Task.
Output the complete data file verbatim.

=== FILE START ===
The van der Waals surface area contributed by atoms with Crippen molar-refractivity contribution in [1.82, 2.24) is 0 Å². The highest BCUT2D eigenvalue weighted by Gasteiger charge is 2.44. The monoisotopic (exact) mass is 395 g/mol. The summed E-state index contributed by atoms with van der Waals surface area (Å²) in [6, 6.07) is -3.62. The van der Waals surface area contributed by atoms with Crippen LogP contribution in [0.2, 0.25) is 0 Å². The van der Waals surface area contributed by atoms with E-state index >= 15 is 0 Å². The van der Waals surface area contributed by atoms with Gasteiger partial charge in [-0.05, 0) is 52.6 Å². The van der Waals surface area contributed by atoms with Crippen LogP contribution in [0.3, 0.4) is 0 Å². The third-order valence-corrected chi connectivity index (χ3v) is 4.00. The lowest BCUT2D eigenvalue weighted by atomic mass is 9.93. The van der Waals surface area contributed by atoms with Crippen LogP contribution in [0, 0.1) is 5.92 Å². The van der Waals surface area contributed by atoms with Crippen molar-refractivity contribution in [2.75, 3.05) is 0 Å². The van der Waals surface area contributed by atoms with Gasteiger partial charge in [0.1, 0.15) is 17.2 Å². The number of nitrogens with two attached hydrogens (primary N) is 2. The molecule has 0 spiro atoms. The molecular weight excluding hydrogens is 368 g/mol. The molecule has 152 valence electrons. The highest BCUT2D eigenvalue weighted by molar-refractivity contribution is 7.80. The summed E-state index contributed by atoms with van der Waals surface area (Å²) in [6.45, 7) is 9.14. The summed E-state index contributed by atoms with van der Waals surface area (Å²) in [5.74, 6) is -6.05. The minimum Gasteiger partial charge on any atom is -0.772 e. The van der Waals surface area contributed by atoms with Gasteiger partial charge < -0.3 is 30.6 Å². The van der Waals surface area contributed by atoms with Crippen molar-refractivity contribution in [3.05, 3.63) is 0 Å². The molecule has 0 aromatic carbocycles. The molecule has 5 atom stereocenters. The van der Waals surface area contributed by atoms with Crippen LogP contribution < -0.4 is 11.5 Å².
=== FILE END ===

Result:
The van der Waals surface area contributed by atoms with Crippen molar-refractivity contribution in [1.82, 2.24) is 0 Å². The highest BCUT2D eigenvalue weighted by Gasteiger charge is 2.44. The monoisotopic (exact) mass is 395 g/mol. The summed E-state index contributed by atoms with van der Waals surface area (Å²) in [6, 6.07) is -3.62. The van der Waals surface area contributed by atoms with Crippen LogP contribution in [0.2, 0.25) is 0 Å². The van der Waals surface area contributed by atoms with E-state index >= 15 is 0 Å². The van der Waals surface area contributed by atoms with Gasteiger partial charge in [-0.05, 0) is 52.6 Å². The van der Waals surface area contributed by atoms with Crippen LogP contribution in [0.3, 0.4) is 0 Å². The third-order valence-corrected chi connectivity index (χ3v) is 4.00. The lowest BCUT2D eigenvalue weighted by atomic mass is 9.93. The van der Waals surface area contributed by atoms with Crippen LogP contribution in [0, 0.1) is 5.92 Å². The van der Waals surface area contributed by atoms with Crippen molar-refractivity contribution in [2.75, 3.05) is 0 Å². The van der Waals surface area contributed by atoms with Gasteiger partial charge in [0.1, 0.15) is 17.2 Å². The number of nitrogens with two attached hydrogens (primary N) is 2. The molecule has 0 spiro atoms. The molecular weight excluding hydrogens is 368 g/mol. The molecule has 152 valence electrons. The highest BCUT2D eigenvalue weighted by molar-refractivity contribution is 7.80. The summed E-state index contributed by atoms with van der Waals surface area (Å²) in [6.45, 7) is 9.14. The summed E-state index contributed by atoms with van der Waals surface area (Å²) in [5.74, 6) is -6.05. The minimum Gasteiger partial charge on any atom is -0.772 e. The van der Waals surface area contributed by atoms with Gasteiger partial charge < -0.3 is 30.6 Å². The van der Waals surface area contributed by atoms with Crippen molar-refractivity contribution in [3.05, 3.63) is 0 Å². The molecule has 0 aromatic carbocycles. The molecule has 5 atom stereocenters. The van der Waals surface area contributed by atoms with Crippen LogP contribution < -0.4 is 11.5 Å².